…Humphries says while he may go on, his much-loved creations Dame Edna, Sir Les Patterson and Sandy Stone might be retired for good.
“Edna will crop up on television, I guess, but not in a live show,” he said.
He recalls being taken by his parents to a show when he was a child and it featured performers who had “outlived their shelf life”.
“It was commented that ‘you should have seen him when he was funny’. I want to avoid that being said about me and know that I can’t keep doing it,” he said.
While deeply sad this news isn’t so surprising; in 2008 Humphries was forced to cancel six months worth of shows, and in 2009 his UK revival of Last Night of the Poms was much canned. In recent years Humphries has looked a little stiff and breathless in many of his appearances – he’s now 78 years old – but he’s remained as sharp as ever, so this final stage outing for Dame Edna, Sir Les, Sandy Stone and a yet to be announced new character will no doubt be worth seeing. Tickets go on sale on 30 March.
And while we’re here and talking on this subject, wouldn’t it be nice to see more of Humphries’ back catalogue on DVD? His best known TV series and films are widely available, but you need to scour secondhand sites and shops to find copies of any of Humphries’ stage shows or more obscure TV work. When’s someone going to put out the under-rated Dame Edna Treatment, or Dame Edna’s Hollywood, or The Life and Death of Sandy Stone, or early shows like Barry Humphries’ Scandals and The Barry Humphries Show, or even a compilation of great Humphries chat show appearances – there are hundreds of these in the Channel 9 archives alone.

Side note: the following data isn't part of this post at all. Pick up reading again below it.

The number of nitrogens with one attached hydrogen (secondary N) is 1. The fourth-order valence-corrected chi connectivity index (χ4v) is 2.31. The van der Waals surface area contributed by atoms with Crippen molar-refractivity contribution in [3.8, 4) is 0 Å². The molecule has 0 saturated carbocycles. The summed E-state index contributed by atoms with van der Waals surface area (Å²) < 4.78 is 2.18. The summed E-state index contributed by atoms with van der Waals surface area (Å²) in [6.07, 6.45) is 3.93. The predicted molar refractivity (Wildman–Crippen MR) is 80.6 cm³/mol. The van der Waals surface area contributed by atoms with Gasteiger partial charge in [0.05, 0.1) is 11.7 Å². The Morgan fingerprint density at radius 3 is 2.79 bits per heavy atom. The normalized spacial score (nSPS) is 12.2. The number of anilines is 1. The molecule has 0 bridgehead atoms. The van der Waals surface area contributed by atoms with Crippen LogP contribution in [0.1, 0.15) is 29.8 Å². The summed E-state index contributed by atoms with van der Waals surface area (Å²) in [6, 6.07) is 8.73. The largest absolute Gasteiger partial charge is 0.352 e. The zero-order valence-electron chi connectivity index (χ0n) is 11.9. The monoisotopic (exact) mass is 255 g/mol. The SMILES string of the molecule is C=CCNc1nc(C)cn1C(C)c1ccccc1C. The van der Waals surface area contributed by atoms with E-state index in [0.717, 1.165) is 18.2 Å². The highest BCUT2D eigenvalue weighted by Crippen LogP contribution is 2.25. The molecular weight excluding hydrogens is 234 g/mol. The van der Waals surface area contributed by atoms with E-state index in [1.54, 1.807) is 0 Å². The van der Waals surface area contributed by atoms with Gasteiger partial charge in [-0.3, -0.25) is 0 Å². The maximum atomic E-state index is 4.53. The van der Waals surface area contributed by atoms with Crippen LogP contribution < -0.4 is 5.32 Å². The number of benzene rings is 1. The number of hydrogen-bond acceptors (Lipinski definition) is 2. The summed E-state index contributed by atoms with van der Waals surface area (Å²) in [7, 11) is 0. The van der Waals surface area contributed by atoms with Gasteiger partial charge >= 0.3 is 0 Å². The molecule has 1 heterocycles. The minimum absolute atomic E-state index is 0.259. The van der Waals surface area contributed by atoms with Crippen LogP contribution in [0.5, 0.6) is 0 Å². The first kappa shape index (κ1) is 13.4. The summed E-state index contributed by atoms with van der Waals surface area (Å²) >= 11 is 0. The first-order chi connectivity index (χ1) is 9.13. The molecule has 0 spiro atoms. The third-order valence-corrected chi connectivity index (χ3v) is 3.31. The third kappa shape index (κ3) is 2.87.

For a comedian revered on three continents it’s extraordinary that so little of his vast oeuvre can be easily obtained. If you go to his farewell tour, we suggest you take along a sneaky little recorder with a well-charged battery. And if you could e-mail us the mp3 afterwards we’d be much obliged.